Bhagat Singh Road
|• Type||Municipal Corporation|
|• Body||Brihanmumbai Municipal Corporation (MCGM)|
|Elevation||4 m (13 ft)|
|Time zone||UTC+5:30 (IST)|
|Lok Sabha constituency||Mumbai South|
|Vidhan Sabha constituency||Colaba (Vidhan Sabha constituency)|
It lies close to the Fort area, and to the east of Cuffe Parade, an upmarket neighbourhood in South Mumbai, and close by are Mumbai's famous landmarks, the Gateway of India and Taj Mahal Palace & Tower.
By the beginning of the nineteenth century, the Fort area and part of older town were overcrowded, as the island of Colaba, the southern tip of the city, had already been declared a cantonment area in 1796, barring all construction by the civilian population. Soon the boat traffic to area increased in the next few decades, and several people died due to the capsizing of overcrowded boats, making the construction of the causeway imperative. What also added to the urgency to its construction was that, Mountstuart Elphinstone, Governor of Bombay (1819–1827), had already built the first home on Malabar Hill, following which the rich quickly started moving into the centrally placed, Fort) area.
The Causeway as it is known to the locals, was constructed by the British East India Company, during the tenure of Sir Robert Grant (1779–1838) as the governor of Bombay (1835–1838), and its construction completed in 1838, which used the Old Woman's Island as a part of it; with this the last two islands of Colaba and Old Woman's Island (out of the Seven islands of Bombay), which were first taken in 1675, got connected with the mainland of Bombay. Until 1839, Colaba was accessible only during the low tide, though soon it saw rapid development in the area, especially after the construction of the Cotton Exchange at Cotton Green in 1844. The Causeway was later further widened in 1861 and 1863.
Today, it is termed as the 'Culture Square' of Mumbai. The architecture of the area is reminiscent of old Mumbai, fact highlighted by buildings like, National Gallery of Modern Art (NGMA), Regal Cinema, Chhatrapati Shivaji Maharaj Museum and Cusrow Baug, a Parsi residential colony built in 1934, covering an area of 84,000 square yards, which is home to over 500 families. Plus the area is also a hub of various art galleries, which makes this area a natural destination for artist community.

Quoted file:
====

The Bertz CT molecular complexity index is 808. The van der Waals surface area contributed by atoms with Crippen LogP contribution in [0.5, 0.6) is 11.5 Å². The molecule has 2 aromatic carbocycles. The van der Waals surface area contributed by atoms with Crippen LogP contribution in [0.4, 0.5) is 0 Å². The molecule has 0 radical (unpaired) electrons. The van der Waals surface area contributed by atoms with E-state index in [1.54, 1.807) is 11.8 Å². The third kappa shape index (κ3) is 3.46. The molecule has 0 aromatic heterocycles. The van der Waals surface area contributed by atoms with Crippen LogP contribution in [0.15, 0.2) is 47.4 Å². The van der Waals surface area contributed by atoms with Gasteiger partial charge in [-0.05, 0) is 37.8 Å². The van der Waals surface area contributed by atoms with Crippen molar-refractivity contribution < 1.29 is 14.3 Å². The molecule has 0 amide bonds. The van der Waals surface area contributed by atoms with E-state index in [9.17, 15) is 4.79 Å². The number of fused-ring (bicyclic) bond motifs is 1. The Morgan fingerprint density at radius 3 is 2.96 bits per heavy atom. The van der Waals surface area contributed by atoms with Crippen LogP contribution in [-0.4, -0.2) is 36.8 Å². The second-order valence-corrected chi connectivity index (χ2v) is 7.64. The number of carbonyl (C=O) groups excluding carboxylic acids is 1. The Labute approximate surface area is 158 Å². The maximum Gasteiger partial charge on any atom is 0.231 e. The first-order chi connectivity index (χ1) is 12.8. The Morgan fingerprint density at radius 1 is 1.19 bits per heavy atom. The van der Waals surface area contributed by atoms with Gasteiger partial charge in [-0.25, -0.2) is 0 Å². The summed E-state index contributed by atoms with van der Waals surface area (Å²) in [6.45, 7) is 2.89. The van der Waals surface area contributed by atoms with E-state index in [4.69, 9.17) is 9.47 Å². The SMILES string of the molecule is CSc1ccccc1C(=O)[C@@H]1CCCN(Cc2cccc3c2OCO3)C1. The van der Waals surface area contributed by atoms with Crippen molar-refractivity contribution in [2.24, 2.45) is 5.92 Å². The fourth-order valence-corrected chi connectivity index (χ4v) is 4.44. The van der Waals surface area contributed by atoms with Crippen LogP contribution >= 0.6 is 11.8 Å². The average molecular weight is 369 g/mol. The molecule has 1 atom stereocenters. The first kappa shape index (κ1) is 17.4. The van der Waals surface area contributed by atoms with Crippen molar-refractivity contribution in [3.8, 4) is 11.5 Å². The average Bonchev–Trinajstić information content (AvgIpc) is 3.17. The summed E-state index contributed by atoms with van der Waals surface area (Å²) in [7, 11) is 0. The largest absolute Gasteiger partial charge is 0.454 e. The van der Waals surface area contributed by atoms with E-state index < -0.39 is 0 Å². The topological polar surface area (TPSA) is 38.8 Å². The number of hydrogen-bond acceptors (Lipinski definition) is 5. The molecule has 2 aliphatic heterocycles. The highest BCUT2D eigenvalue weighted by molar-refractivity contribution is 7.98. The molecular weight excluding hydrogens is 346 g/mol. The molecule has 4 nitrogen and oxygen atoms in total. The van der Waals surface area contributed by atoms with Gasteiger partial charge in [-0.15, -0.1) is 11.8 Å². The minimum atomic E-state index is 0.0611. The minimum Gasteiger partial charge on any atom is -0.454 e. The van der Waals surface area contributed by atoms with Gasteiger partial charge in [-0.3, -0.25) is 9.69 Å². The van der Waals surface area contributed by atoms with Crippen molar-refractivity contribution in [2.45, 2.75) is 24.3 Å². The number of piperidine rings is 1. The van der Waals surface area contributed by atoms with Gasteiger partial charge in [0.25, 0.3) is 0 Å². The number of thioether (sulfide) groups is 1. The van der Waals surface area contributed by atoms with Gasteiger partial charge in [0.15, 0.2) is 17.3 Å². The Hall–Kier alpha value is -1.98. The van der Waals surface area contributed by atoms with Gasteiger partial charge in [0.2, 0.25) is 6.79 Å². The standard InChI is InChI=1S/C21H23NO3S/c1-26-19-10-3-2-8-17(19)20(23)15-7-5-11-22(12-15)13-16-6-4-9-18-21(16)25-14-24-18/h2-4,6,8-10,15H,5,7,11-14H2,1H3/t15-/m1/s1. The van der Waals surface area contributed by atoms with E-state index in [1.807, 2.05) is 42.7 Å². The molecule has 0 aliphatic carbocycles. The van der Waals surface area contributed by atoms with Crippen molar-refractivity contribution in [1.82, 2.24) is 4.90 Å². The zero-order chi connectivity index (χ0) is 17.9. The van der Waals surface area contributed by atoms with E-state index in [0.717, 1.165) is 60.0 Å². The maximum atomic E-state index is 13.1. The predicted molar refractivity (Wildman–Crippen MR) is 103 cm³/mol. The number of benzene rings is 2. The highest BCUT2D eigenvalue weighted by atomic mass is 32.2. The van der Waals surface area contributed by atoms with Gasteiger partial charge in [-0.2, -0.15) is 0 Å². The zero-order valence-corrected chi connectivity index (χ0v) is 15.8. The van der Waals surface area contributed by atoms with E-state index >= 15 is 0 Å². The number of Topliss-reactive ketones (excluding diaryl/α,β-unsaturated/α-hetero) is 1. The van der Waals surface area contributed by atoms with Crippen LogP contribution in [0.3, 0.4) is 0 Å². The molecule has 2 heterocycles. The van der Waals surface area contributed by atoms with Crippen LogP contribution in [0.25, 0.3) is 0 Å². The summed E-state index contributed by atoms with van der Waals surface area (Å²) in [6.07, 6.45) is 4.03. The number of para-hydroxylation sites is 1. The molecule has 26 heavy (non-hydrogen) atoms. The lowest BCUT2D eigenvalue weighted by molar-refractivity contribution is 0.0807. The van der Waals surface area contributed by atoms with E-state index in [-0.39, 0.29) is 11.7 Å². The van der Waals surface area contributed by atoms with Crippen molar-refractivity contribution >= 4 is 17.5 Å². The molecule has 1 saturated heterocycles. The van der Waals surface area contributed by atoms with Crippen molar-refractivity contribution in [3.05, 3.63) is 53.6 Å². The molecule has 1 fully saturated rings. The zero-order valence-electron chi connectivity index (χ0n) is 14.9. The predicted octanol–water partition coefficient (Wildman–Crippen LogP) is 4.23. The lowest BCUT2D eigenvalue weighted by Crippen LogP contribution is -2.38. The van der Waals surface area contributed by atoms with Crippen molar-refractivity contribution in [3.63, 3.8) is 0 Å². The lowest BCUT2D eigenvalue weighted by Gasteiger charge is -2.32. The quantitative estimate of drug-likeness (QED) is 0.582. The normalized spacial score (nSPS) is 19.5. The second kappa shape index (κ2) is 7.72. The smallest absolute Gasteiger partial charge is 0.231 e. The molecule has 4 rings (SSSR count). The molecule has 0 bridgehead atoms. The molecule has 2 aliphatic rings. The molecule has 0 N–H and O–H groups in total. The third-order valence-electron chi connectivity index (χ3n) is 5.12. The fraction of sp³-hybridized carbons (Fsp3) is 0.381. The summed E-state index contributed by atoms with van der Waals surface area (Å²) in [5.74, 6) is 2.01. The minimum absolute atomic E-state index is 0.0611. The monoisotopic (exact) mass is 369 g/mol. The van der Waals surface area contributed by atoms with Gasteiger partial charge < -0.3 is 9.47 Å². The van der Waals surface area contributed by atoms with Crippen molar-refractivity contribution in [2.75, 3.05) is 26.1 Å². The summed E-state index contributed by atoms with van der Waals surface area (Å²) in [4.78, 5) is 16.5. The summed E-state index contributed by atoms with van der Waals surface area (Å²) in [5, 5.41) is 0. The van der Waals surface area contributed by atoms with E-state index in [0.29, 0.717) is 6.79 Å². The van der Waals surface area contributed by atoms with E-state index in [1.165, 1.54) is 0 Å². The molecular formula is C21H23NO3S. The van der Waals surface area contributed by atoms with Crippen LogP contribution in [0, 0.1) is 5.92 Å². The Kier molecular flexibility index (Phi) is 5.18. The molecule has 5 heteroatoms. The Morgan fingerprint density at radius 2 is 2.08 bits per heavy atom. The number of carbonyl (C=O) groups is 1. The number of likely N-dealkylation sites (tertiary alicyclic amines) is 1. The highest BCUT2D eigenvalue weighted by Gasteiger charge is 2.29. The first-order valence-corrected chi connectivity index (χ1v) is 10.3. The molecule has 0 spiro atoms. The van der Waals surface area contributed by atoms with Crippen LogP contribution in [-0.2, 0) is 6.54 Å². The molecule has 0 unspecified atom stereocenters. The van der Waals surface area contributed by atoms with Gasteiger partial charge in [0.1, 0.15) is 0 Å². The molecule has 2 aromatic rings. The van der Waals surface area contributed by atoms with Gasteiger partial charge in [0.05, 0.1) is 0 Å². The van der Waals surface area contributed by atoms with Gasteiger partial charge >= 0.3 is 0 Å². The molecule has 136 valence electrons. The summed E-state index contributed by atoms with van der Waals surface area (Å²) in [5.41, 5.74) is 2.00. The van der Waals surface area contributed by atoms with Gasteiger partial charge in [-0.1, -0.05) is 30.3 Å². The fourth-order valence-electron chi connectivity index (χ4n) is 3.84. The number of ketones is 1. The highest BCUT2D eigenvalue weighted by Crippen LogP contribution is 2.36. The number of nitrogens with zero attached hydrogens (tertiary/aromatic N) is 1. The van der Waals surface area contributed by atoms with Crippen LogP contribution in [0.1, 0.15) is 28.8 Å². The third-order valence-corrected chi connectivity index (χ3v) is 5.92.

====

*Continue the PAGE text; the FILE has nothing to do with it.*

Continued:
Apart from upmarket retail showrooms, and small shops dealing in electronic goods, cosmetics, clothes and music, it has a pavement book stall dating back several decades, besides having numerous small shops and footpath outlets selling everything from artifacts to shawls, carpets and minor antiques to slippers of all kinds, which makes tourists, backpackers and locals from South Mumbai throng the area all through the year.
Among the restaurants, cafes and roadside eateries that make the street popular with tourists and locals alike are the Indian Mughlai fame Delhi Darbar restaurant, Piccadilly restaurant, Cafe Churchill, Mings Palace, Kailash Parbat and Gokul. Cafe Mondegar, and Cafe Leopold were founded by Iranians in 1871.
Other visitors' attractions in the area are historical structures like Aghan Church in the nearby Navy Nagar, built to commemorate the dead of the disastrous First Afghan War of 1838, and the Sassoon Docks, built in 1875, by Albert Abdullah David Sassoon (1818–1896), son of David Sassoon, a philanthropist Baghdadi Jew. Today, the Sassoon Docks house one of the largest fish market of Mumbai city
Leopold Cafe and Bar since 1871
- Colaba Causeway
- The skyline of Mumbai Deccan Herald, 7 October 2007.
- History of Reclamation
- Mumbai History - 19th century
- Mumbai History - Colaba Causeway Archived 11 September 2004 at the Wayback Machine
- History Of Bombay Archived 18 July 2011 at the Wayback Machine IIT, Mumbai.
- Mumbai History Archived 6 May 2009 at the Wayback Machine mumbainet.com.
- View of Colaba British Library.
- History of Colaba and Cuffe Parade
- Images of - a horse-drawn tram on Colaba Causeway
- Mumbai's Culture Square - For the Foodie Archived 2 December 2008 at the Wayback Machine by Sarika Mehta, Business Line, a The Hindu Group publication, 24 December 2004.
- Legends of the causeway - Cusrow Baug dnaindia.
- Vintage Mumbai - Colaba Causeway’s lone pavement bookstall believes only in bestsellers Indian Express, 10 May 2004.
- Colaba mapsofindia.com.
- Cafe confidential Archived 12 September 2012 at archive.today The Australian, 5 July 2008.
- Mumbai Attractions - Colaba Causeway Archived 7 December 2008 at the Wayback Machine mustseeindia.com.